On the other hand, printer 34 is normally connected to the computer 26a of the simulator so as to allow real time printing of the messages from the monitor which is not capable of editing its messages a posteriori. But the printer is used especially as output terminal unit for the subsidiary computing center, for batch work on the simulator and for maintenance operations.
The standardization of the card reader 35 and printer 34 is effected by assigning to each switching means 36 or 37 of the kind shown in FIG. 1, connected to couplers 38a-38d of the computers, each connected to a control terminal 39.
The signals exchanged between the computer requesting access and the standardized terminal unit depend on the nature of the hardware. In a representative installation, whose computers are SEL 32/77 and the reader a commercially available model, the connection between the card reader 35 and the coupler 38a/d of a computer is provided by nineteen signals, eighteen of which are sent by the reader to the coupler.
These signals and their identification on the hardware are:
12 data signals (data 1 to data 12),
1 error signal (ERROR)
1 hopper check signal (HOPPER CHECK)
1 busy signal (BUSY)
1 data validity signal (INDEX MARKS),
1 movement check (MOVER CHECK),
1 "ready" signal (READY).
Coupler 38a-d only sends a single signal to the reader 35, the reading request signal (pick command).
When a computer, 38a for example, emits a request for reading the cards, two cases may occur:
1. The reader is busy; the computer then finds that the reader is in "No Ready" condition. The reading request signal (pick command) is blocked.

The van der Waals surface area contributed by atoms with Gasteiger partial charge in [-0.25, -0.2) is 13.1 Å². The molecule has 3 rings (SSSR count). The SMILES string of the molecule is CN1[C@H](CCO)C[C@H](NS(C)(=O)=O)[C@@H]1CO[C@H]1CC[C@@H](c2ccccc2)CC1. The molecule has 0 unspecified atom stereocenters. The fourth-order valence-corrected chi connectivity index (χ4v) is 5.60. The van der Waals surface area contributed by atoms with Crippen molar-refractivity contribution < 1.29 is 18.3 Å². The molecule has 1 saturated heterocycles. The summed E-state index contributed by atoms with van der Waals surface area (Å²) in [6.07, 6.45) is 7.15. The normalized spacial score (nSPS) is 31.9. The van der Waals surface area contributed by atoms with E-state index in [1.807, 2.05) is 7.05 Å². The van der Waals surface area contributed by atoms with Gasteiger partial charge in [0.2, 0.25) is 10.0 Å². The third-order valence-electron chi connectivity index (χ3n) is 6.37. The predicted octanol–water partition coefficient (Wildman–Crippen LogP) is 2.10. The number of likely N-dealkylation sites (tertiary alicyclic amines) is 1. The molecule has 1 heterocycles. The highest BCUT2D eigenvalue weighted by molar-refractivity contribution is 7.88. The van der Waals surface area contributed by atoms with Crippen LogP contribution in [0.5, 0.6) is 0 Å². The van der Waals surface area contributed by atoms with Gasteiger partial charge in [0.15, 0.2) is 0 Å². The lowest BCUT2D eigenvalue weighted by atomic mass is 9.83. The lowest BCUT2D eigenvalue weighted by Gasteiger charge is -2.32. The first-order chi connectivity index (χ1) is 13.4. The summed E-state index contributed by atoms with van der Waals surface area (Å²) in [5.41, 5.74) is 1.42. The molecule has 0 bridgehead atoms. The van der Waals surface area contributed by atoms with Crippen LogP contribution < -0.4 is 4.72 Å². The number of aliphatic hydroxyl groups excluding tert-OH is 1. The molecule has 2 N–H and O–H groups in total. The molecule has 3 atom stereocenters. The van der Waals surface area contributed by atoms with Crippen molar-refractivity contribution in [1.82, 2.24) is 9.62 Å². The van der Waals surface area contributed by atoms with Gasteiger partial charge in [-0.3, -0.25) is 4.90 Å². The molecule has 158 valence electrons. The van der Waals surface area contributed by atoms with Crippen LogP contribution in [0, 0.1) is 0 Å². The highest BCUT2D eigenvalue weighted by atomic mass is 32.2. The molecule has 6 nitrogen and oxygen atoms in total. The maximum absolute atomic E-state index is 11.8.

2. The computer finds that the reader is in "Ready" condition. The switch 10 then signals to the other three computers that the reader is "No ready" ("ready" signal at .0.). Moreover, so as to avoid any conflict between computers and reader, the modified "ready" signal is stored for a time T.
To sum up, only the "ready" signal is modified from the "pick command" signals coming from the different computers. The "pick command" signal is not modified if the computer is exchanging data with the reader; on the other hand, this signal is not transmitted if the reader is already connected to another computer or if period T is not finished.
All the other signals are transmitted without any alteration, generally through buffer circuits.
The timing diagram of FIG. 3 shows possible staggering of use of the card reader by the three computers. Lines A1, B1, C1, and D1 give the logic level of the "ready" signal arriving at the couplers of the computers; lines A2, B2, C2, and D2 give the "pick command" signals emitted by these couplers.
It can be seen that at times to, t1, t2 the "ready" signals are at 1 and that computers 26c, 26a and 26b obtain immediate access while causing the "ready" signal to pass to zero for the other three computers, which prevents them dialoguing with the reader until time T has expired.
In practice, the gates and timing monostables may be formed with TTL logic and the switch may be fitted in a computer cabinet. The power supply may be provided from the reader so as to avoid having to switch on the computer when it is desired to connect the reader to the other computers. The connections may be formed by conventional flat connectors.
The installation could comprise a number of computers different from four and the standardized terminal units could be increased in number and comprise for example a magnetic tape unit.
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|U.S. Classification||709/229, 709/237|
|International Classification||G06F13/14, G06F15/177, G06F15/16, G06F13/40|
|Cooperative Classification||G06F13/4022, G06F13/14|
|European Classification||G06F13/14, G06F13/40D2|
|Sep 18, 1984||AS||Assignment|
Owner name: ELECTRICITE DE FRANCE (SERVICE NATIONAL)2, RUE LOU
Free format text: ASSIGNMENT OF ASSIGNORS INTEREST.;ASSIGNORS:BAIZE, DOMINIQUE;CLEAUD, MAURICE;MINARD, SERGE;REEL/FRAME:004317/0006
Effective date: 19840822
Owner name: ELECTRICITE DE FRANCE (SERVICE NATIONAL),FRANCE
Free format text: ASSIGNMENT OF ASSIGNORS INTEREST;ASSIGNORS:BAIZE, DOMINIQUE;CLEAUD, MAURICE;MINARD, SERGE;REEL/FRAME:004317/0006
Effective date: 19840822
|Aug 25, 1992||REMI||Maintenance fee reminder mailed|
|Jan 24, 1993||LAPS||Lapse for failure to pay maintenance fees|
|Apr 6, 1993||FP||Expired due to failure to pay maintenance fee|
Effective date: 19930124